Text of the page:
The short parenthesis in the first paragraph in section 9 should be promoted to real text: simplification is nothing to sneer on. The long parenthesis in the same paragraph is confusing, and manages to use reference 1 as a noun three times. What is the point of that parenthesis?

    Typo: The last paragraph before Acknowledgements has a “By” that doesn’t have a period before it.

  15. A.I. says:

    I wonder, if there isn’t something important that you are willing to accomplish, how can there even BE a distraction?

    If I have no (current) purpose, then any activity is as good as the other. Then by definition, they aren’t distractions because there is nothing these activities distract you from.

    Also, the theory of having a big “yes” to something will make it easy to say “no” to other things, is quite an old hat and does have some merit. However, this doesn’t mean that distractions will suddenly disappear.

    Most of the time, people around you will want something from you and demand your attention, and that IS distracting, even if you have a big “yes” inside.

  16. OIMT says:

    Being a educationalist I would like to say that your information is extremely interesting and useful. It’s a compliment you for the wisdom you share here. Thanks!

  17. Anna B says:

    Getting distracted at an age where you are most likely to be a student is probably the most redundant thing to happen. However, the facts mentioned in the blog are pretty to the point and will help students in getting hold of their distractions and concentrating better.

  18. Charoo Iyer says:

    Hi Cal,
    I’ve been following your blog for a few months now , though this is the first time I’m commenting.
    I was hoping you would answer the question asked in one of the comments above : Isn’t learning to work in a distracting environment an important skill to be developed ? I agree that for ‘knowledge workers’ , who , from what I understand, are people who create new things (like writing a novel) or crack unsolved puzzles, absolute focus is the key.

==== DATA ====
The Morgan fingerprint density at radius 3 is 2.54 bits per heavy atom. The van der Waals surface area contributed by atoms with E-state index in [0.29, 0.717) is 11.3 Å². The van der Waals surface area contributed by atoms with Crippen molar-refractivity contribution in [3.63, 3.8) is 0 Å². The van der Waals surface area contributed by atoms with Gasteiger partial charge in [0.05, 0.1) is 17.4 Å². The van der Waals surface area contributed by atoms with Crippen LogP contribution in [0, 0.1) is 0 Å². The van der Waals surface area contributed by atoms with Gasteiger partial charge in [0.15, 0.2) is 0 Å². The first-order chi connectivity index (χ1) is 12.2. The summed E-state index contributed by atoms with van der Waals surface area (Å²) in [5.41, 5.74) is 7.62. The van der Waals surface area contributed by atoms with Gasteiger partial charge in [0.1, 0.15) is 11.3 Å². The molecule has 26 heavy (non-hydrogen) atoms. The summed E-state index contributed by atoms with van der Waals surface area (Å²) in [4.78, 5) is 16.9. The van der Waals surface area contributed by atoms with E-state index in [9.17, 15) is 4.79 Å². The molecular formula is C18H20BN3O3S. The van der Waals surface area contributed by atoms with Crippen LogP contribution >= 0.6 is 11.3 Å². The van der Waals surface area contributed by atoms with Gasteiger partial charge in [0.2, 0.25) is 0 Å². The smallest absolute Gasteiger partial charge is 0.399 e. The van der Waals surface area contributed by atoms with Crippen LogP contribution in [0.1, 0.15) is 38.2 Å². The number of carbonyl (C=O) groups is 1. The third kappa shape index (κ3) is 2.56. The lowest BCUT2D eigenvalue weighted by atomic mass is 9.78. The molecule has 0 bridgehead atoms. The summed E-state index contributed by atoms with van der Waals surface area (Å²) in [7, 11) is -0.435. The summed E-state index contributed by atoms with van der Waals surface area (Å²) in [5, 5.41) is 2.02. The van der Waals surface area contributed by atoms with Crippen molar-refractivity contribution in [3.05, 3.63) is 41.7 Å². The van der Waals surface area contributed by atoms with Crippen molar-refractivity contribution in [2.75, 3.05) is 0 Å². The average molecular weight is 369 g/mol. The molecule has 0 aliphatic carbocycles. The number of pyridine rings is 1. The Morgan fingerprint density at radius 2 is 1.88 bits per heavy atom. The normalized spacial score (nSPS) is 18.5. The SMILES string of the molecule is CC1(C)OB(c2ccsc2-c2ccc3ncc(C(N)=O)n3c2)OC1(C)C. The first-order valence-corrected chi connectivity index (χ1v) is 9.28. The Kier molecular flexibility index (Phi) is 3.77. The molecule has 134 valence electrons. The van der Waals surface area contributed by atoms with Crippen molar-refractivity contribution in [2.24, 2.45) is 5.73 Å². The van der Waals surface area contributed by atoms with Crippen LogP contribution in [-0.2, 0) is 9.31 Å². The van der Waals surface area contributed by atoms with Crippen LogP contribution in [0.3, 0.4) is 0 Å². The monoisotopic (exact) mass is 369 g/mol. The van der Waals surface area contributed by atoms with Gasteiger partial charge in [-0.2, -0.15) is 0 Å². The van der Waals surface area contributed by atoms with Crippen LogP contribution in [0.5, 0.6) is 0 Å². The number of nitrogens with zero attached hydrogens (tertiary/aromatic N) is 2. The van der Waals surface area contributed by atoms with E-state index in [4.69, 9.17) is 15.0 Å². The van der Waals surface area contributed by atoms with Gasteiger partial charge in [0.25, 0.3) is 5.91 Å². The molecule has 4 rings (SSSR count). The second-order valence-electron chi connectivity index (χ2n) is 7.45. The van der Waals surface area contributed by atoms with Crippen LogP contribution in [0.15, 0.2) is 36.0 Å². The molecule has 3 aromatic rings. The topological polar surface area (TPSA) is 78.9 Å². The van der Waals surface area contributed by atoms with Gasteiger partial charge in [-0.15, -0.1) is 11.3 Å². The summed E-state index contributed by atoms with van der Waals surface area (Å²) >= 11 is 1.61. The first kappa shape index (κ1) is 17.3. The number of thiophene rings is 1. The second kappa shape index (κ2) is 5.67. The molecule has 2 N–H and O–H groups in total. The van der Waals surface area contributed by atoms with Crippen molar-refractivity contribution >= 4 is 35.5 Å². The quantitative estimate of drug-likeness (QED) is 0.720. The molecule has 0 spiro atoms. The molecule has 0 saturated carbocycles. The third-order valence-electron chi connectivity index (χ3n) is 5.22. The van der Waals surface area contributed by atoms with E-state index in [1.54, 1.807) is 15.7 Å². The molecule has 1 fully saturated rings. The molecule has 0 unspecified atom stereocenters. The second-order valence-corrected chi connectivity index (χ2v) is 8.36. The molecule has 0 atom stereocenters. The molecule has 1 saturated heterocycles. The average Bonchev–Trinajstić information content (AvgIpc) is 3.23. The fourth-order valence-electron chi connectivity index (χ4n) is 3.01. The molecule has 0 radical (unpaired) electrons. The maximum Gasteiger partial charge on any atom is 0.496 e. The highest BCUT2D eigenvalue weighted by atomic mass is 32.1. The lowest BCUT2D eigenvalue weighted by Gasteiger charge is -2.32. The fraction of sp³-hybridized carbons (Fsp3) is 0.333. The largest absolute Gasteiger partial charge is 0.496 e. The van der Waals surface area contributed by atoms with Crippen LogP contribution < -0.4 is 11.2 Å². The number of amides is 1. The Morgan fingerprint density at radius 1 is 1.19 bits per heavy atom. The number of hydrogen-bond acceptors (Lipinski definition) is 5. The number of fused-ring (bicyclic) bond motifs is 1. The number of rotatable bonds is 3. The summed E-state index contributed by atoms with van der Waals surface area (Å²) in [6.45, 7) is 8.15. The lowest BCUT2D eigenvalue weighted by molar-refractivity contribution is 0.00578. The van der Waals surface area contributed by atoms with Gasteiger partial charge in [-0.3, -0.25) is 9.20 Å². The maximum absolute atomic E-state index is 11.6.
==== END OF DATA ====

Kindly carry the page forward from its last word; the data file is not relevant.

But for medical students like myself, our task basically involves mastering predefined skills or memorizing facts. Add to this a hectic lecture and clinic schedule , and one realises that finding that unique secluded spot where no one disturbs us may not always be practical.
    So , what I would really like to know is : Do you think it’s possible to develop the required ability to focus on our task irrespective of our environment , or should we just strive to somehow get that exclusive spot and time period where it is impossible for anyone or anything to disturb us ?

    As a sidenote , considering your obsession with deep focus , have you read Daniel Goleman’s book titled Focus:Hidden driver of Excellence ?

  19. John says:

    Cal,

    Great Post!

    In February 2014, 60 minutes made a video about chess prodigy Magnus Carlsen. Magnus is only 23 and he is already became world chess champion.

    In this short 4-minute clip, Magnus talks about how his mind works in detail. Magnus also talks about how he practices and obsession with chess. This will be the best spent 4 minutes of your life.

    In my opinion, his obsession with chess is more extreme than Cal’s idea of passion. My definition of passion is something that you excel in that brings pleasure and makes you feel fulfilled. In the case of Magnus, he spends 90% of his waking hours thinking about chess. Maybe there has been some cross-wiring between the “sex” region of the brain and the “chess” region.

  20. Thomas George says:

    Hey Cal, I know this is unrelated, but I really would like if you could help me. I remember reading one of your blog posts I think and it had a link to a website that had philosophy and “smart people” articles. I have trawled through your posts trying to find it, but to no avail. The website had very plain formatting (times new roman text), and was on a solid red background. Any help would be amazing, thankyou!

  21. Alison says:

    Thank you Cal. This insight makes such sense to me in light of my experience today. For the past few years I have struggle with focus, finding myself procrastinating all the time. Last night the idea that has been quietly germinating at the back of my mind started shooting. I woke up this morning with energy and clarity and haven’t been distracted once. I have been able to focus and work without having to use sheer willpower to get things done, which of course has just led to exhaustion in the past.

    I am so with you and look forward to reading more about deep work. Love it!